Junior is bound to encounter traumatic events you may not be able to shield him from. The emotional turmoil left on a child who has to deal with sexual, verbal or physical abuse and even the death of loved ones may leave an indelible mark on your child.
In fact, traumatic experiences on kids as young as ages 2 to 4 can change them, even though their brains aren’t fully developed yet. Focus on the Family’s marriage and family counsellor, Swanie Khoo, notes that trauma symptoms will show up in your child’s behaviour years later.
If you think that your child will forget something that happened early on in their lives, think again. Khoo notes, “[These experiences can] shape how they’re coping with life challenges, relationships and the sense of who they are [as a person].”
So, she helps her adult clients work through how their early childhood experiences have shaped them today, “Usually, when [the experience] troubles an individual significantly, they can recall and work through these memories.”
“Children experience traumatic stress when they’re exposed to events or situations that overwhelm their ability to cope.”
SmartParents sits down with Khoo to learn more about the devastating effects of severe stress on children…
What does the term trauma actually mean?
Children experience traumatic stress when they’re exposed to events or situations that overwhelm their ability to cope. How the child experiences traumatic events and how they express their distress depends largely on the child’s age and development.
What are some common causes of childhood trauma?
There are many different causes of trauma. These can range from sexual abuse or rape, physical, verbal or emotional abuse, to natural disasters like floods and earthquakes and serious accidents. They can also suffer a traumatic loss like a sudden or violent death of a loved one or have parents with a mental illness, abuse substances or are incarcerated.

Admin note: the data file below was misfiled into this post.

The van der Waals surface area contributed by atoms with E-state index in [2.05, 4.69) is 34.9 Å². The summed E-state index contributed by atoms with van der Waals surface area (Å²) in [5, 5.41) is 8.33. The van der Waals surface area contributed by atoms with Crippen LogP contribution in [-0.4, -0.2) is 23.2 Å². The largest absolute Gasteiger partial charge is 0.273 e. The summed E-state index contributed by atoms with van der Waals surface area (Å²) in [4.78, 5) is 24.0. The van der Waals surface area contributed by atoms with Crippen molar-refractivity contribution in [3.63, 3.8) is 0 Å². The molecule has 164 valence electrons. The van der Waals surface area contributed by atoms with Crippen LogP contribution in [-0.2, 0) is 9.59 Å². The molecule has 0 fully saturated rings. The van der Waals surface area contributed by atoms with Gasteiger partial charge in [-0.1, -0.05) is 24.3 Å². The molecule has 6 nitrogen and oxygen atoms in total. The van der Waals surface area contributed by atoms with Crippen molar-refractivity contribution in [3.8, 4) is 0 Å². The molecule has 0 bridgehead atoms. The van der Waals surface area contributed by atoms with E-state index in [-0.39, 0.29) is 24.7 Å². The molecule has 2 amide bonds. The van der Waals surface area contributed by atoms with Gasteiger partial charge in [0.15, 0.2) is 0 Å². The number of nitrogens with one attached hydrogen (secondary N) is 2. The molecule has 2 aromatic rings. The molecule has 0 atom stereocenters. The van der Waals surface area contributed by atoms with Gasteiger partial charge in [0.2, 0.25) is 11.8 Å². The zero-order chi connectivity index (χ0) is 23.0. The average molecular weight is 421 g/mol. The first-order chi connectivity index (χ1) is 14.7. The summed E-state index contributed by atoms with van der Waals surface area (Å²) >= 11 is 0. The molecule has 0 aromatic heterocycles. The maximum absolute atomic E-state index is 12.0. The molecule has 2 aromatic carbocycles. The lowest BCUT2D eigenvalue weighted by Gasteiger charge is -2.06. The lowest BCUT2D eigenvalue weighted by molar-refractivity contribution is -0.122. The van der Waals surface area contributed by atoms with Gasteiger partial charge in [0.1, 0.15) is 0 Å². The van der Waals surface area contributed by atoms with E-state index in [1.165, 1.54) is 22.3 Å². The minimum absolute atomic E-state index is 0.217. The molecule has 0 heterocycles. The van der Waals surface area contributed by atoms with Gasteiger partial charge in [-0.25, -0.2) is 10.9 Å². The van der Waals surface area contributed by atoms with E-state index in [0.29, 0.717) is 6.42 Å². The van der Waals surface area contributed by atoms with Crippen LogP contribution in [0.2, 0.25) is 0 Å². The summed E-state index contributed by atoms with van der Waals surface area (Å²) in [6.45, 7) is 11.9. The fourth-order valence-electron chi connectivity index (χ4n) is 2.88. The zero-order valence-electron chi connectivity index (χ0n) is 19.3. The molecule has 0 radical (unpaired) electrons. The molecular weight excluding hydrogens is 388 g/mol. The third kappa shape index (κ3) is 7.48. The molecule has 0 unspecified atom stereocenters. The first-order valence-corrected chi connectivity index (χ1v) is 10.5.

A kid may be facing different types of trauma such as:
* Acute trauma A single event that lasts for a short time including being in a bad accident.
* Chronic trauma Experiencing multiple traumatic events over a long period of time, which causes its effects to build over time. This includes recurrent sexual abuse or domestic violence in the home.
* Complex trauma Refers to some kind of chronic trauma caused by the child’s caregivers. Examples include sexual abuse by the father or severe neglect by locking a child in a closet.
We often hear the term Post-Traumatic Stress Disorder (PTSD), what does it mean?
Post-traumatic stress is the psychological reaction to a severely stressful and physically threatening event that results in extended periods of anxiety, flashbacks, hypervigilance, suicidal tendencies, and other mental health concerns. It also may affect their day-to-day lives. People who experience PTSD may continue to feel afraid or anxious even when no danger is present.
Isn’t PTSD usually associated with military people?
After experiencing a traumatic event, all of us will display post-traumatic symptoms for a period of time. However, when individuals are unable to overcome the stress and display certain symptoms, then they need to seek help. Sometimes, it can also affect one’s normal functioning. Under such circumstances, through proper clinical assessment they may be diagnosed as having PTSD.
What symptoms of PTSD should parents look out for?
There are five broad symptoms:
* Re-experiencing The person feels that she is actually going through the traumatic event all over again. For example, a girl has frequent nightmares about being abused and she wakes up crying out and takes 20 minutes to settle down every time this happens.
* Avoidance Purposefully avoiding situations that trigger memories of the traumatic event to prevent another bad thing from happening. Say, a child who is bullied in school and cannot avoid such situations may turn to other means to forget or block the event, by becoming thrill seekers or troublemakers or engaging in extreme behaviour.
* Hyper-vigilance Always on the look-out for danger. Many times, even normal events can be interpreted as threatening because the person is overly sensitive to danger when in this state. A child who has experienced a car accident might react anxiously when a teacher gets them to read or compose an essay about an accident.
* Emotional numbness An inability to feel certain emotions. An adolescent girl who saw her father beating her mother might say that she doesn’t feel anything when asked how she felt about witnessing it.